Sometimes, I feel discriminated against, but it does not make me angry. It merely astonishes me. How can any deny themselves the pleasure of my company? It's beyond me. 


But in the main, I feel like a brown bag of miscellany propped against a wall. Against a wall in company with other bags, white, red and yellow. Pour out the contents, and there is discovered a jumble of small things priceless and worthless. A first-water diamond, an empty spool, bits of broken glass, lengths of string, a key to a door long since crumbled away, a rusty knife-blade, old shoes saved for a road that never was and never will be, a nail bent under the weight of things too heavy for any nail, a dried flower or two still a little fragrant. In your hand is the brown bag. On the ground before you is the jumble it held--so much like the jumble in the bags, could they be emptied, that all might be dumped in a single heap and the bags refilled without altering the content of any greatly. A bit of colored glass more or less would not matter. Perhaps that is how the Great Stuffer of Bags filled them in the first place--who knows?  (How It Feels to Be Colored by Zora Neale Huston)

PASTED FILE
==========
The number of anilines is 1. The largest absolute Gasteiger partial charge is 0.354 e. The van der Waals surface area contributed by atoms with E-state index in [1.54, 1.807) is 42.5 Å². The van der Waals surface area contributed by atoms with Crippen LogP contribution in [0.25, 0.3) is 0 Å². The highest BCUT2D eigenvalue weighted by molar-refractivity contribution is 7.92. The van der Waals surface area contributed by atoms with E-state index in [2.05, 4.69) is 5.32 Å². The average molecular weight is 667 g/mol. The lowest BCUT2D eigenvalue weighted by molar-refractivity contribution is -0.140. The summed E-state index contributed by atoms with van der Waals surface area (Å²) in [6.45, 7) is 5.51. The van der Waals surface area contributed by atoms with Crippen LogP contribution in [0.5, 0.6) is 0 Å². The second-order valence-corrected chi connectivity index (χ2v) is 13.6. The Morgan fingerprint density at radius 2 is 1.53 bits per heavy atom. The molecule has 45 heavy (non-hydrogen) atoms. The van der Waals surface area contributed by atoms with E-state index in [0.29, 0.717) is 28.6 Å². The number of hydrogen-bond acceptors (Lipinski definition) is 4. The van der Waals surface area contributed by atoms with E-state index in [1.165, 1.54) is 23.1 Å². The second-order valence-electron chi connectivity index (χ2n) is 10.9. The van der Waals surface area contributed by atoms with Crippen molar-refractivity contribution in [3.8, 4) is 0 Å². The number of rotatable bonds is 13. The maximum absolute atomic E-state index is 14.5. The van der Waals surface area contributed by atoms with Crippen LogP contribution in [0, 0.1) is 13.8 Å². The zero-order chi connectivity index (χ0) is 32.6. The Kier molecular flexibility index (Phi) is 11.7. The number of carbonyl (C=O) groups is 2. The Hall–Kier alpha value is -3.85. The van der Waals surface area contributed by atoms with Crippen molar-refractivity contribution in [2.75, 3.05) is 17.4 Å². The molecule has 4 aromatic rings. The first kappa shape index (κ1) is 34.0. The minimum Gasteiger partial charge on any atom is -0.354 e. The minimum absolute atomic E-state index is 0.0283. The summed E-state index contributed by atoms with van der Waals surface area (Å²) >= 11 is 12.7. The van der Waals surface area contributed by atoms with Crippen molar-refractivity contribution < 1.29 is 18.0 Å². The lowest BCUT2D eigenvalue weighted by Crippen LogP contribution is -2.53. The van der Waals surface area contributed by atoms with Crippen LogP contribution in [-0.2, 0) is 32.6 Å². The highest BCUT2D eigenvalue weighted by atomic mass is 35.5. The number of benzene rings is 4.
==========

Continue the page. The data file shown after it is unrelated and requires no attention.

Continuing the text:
The day I became colored...that phrase just gets me.  Ask me what I worry about for my kids of color and that phrase is it.   I dread the day they feel colored.

Not that they don't already know they are brown.  Or called black even though black is such a misnomer.  They know that they are brown.  They know we don't match.  They know that they are often dots of brown in a snowy white landscape.  Yes, that they know.

But what they don't know is that they are colored.  They don't know yet that the world is a pretty ugly place sometimes and that there will be times they will be on the receiving end of such ugliness through no fault of their own.

I mean, that happens to us all.  But there is something so stinging and sharp about ugliness that stems from who you are as a person.  One can argue that my children should not be defined by their blackness.  I agree. They are so much more.  And yet, their blackness is a part of them. I cannot ignore that there heritage truly is African, that they are the grandchildren of former slaves, that their history is that of the world's first successful slave rebellion, that most won't know their heritage but will presume them to be black Americans, that they will be often described as a black man and a black woman, with whatever connotations are attached to the speaker's thoughts.